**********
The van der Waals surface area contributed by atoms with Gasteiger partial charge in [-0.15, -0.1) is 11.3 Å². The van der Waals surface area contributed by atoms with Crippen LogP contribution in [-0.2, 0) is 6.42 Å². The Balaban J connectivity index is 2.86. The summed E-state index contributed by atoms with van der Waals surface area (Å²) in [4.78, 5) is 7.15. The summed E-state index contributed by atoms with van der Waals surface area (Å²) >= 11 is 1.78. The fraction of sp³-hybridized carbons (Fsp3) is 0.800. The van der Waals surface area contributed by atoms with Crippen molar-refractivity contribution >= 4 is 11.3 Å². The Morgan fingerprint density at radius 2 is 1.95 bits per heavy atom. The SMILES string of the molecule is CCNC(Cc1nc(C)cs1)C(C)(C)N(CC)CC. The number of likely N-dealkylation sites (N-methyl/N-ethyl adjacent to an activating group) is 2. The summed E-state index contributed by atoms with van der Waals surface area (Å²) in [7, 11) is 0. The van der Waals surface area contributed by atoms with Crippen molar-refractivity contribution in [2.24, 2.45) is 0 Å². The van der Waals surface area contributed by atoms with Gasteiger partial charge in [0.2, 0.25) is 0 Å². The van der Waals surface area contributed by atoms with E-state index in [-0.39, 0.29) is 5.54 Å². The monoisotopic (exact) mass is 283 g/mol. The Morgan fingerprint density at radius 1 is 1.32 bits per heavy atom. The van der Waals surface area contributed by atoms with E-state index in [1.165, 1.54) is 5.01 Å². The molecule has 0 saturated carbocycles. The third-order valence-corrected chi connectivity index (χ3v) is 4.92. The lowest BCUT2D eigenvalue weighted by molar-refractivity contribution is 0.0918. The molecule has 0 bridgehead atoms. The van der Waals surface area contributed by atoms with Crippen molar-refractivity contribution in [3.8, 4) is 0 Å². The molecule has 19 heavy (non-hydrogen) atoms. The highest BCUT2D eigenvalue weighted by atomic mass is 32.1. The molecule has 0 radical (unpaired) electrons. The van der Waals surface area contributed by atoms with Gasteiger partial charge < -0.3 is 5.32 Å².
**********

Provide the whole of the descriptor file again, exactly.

The van der Waals surface area contributed by atoms with Gasteiger partial charge in [-0.15, -0.1) is 11.3 Å². The van der Waals surface area contributed by atoms with Crippen LogP contribution in [-0.2, 0) is 6.42 Å². The Balaban J connectivity index is 2.86. The summed E-state index contributed by atoms with van der Waals surface area (Å²) in [4.78, 5) is 7.15. The summed E-state index contributed by atoms with van der Waals surface area (Å²) >= 11 is 1.78. The fraction of sp³-hybridized carbons (Fsp3) is 0.800. The van der Waals surface area contributed by atoms with Crippen molar-refractivity contribution >= 4 is 11.3 Å². The Morgan fingerprint density at radius 2 is 1.95 bits per heavy atom. The SMILES string of the molecule is CCNC(Cc1nc(C)cs1)C(C)(C)N(CC)CC. The number of likely N-dealkylation sites (N-methyl/N-ethyl adjacent to an activating group) is 2. The summed E-state index contributed by atoms with van der Waals surface area (Å²) in [7, 11) is 0. The van der Waals surface area contributed by atoms with Crippen molar-refractivity contribution in [2.24, 2.45) is 0 Å². The van der Waals surface area contributed by atoms with Gasteiger partial charge in [0.2, 0.25) is 0 Å². The van der Waals surface area contributed by atoms with E-state index in [-0.39, 0.29) is 5.54 Å². The monoisotopic (exact) mass is 283 g/mol. The Morgan fingerprint density at radius 1 is 1.32 bits per heavy atom. The van der Waals surface area contributed by atoms with E-state index in [1.165, 1.54) is 5.01 Å². The molecule has 0 saturated carbocycles. The third-order valence-corrected chi connectivity index (χ3v) is 4.92. The lowest BCUT2D eigenvalue weighted by molar-refractivity contribution is 0.0918. The molecule has 0 bridgehead atoms. The van der Waals surface area contributed by atoms with Crippen molar-refractivity contribution in [3.8, 4) is 0 Å². The molecule has 19 heavy (non-hydrogen) atoms. The highest BCUT2D eigenvalue weighted by atomic mass is 32.1. The molecule has 0 radical (unpaired) electrons. The van der Waals surface area contributed by atoms with Gasteiger partial charge < -0.3 is 5.32 Å².